Hardware

Nail down the details on AMD's Hammer 64-bit processor

The Hammer from AMD plans to take on Intel's IA64 line with a vengeance. But will this new technology stand up to the scrutiny of the finicky processor market? James McPherson takes a sneak peek at the Hammer and gives his predictions.


The recent MicroProcessor Forum has provided new information on the upcoming AMD Hammer processor. Expected by the end of 2002, AMD’s first foray into the server market offers a unique combination of backward compatibility coupled with forward-looking, 64-bit support. While the current Athlon processor is capable of competing with the Pentium 4, it is Intel’s upcoming 64-bit server processors from the IA64 family, Merced and Itanium, being targeted by AMD.

AMD has proposed an extension to the x86 instruction set called x86-64, which is basically an expansion of the 32-bit x86 instruction set. In this environment, the x86-64 processors are compatible with current 32-bit applications and operating systems, while the 64-bit Intel IA64 platform uses a completely different format. AMD claims the x86-64 change will be like going from the 16-bit x86 instructions of the 80286 processors to the 32-bit x86 80386 and 80486 processors.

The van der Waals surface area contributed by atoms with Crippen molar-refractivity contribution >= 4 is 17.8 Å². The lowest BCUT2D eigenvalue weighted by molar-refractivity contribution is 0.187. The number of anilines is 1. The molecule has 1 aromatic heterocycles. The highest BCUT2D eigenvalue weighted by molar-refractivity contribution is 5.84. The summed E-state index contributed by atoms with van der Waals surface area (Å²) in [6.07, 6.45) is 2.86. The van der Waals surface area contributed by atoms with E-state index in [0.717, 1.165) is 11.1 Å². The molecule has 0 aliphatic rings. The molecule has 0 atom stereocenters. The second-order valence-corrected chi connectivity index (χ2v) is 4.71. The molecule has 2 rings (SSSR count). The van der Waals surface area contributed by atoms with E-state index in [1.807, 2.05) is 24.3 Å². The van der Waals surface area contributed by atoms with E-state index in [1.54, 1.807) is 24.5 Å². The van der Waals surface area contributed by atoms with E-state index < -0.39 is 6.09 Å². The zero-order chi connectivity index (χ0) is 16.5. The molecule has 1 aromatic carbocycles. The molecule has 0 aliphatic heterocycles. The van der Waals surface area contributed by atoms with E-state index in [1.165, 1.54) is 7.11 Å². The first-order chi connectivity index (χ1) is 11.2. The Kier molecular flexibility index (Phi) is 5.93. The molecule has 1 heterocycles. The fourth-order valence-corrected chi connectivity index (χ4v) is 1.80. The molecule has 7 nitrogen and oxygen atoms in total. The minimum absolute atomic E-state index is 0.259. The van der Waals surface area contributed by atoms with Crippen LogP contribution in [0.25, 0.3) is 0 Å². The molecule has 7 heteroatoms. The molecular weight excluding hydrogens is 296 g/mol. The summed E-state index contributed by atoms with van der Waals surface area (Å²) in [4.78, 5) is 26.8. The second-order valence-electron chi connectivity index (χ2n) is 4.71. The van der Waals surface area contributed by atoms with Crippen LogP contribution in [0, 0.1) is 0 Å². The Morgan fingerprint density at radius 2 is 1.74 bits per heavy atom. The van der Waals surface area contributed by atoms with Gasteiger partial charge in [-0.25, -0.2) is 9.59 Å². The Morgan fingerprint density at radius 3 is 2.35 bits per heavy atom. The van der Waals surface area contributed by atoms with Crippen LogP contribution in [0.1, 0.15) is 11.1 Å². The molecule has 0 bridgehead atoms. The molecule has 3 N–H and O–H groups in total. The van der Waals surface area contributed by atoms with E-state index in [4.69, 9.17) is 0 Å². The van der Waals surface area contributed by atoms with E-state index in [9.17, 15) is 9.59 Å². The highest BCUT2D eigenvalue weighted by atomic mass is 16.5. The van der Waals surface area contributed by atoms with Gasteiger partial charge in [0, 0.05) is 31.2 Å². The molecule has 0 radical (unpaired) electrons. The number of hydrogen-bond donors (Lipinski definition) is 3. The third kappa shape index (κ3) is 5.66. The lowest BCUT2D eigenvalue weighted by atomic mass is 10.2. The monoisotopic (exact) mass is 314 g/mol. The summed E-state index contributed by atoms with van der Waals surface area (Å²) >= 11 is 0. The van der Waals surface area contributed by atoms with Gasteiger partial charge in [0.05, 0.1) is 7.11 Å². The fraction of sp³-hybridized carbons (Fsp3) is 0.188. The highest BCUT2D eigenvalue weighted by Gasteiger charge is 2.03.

The Hammer processor will be a different form factor and layout than current Athlons, so it is not an upgrade chip. It will be compatible with existing hardware standards and BIOS systems, although some modifications will be needed to support the full feature set. Hammer will include a veritable bonanza of multimedia extensions. In addition to AMD’s own 3d Now and Enhanced 3d Now, the Hammers will be able to utilize Intel’s SSE and SSE2 instructions. This is a new feature, as current Athlons are not able to support SSE2, and older Athlons lacked any non-AMD extensions. The multimedia extensions improve advanced mathematical operations used in games, video editing, 3d modeling, and CAD applications.

The technology
The Hammer processor consists of the CPU core, L1 and L2 caches, and an onboard North Bridge. The North Bridge is based on the AMD’s new bus technology, HyperTransport, which was formerly called Lightning Data Transport. The North Bridge is supposed to have a total bandwidth of 19.2 GBps across three HyperTransport interfaces. Among the 19.2 GBps of total bandwidth, the North Bridge provides 6.25 GBps of bandwidth for IO devices (i.e., the PCI, AGP, and USB buses) and 2.7 GBps for the memory controller, which leaves 10.25 GBps for interprocessor communications.

Need a refresher?
See my motherboard chipset article for explanation of North and South Bridges as well as a lesson on HyperTransport.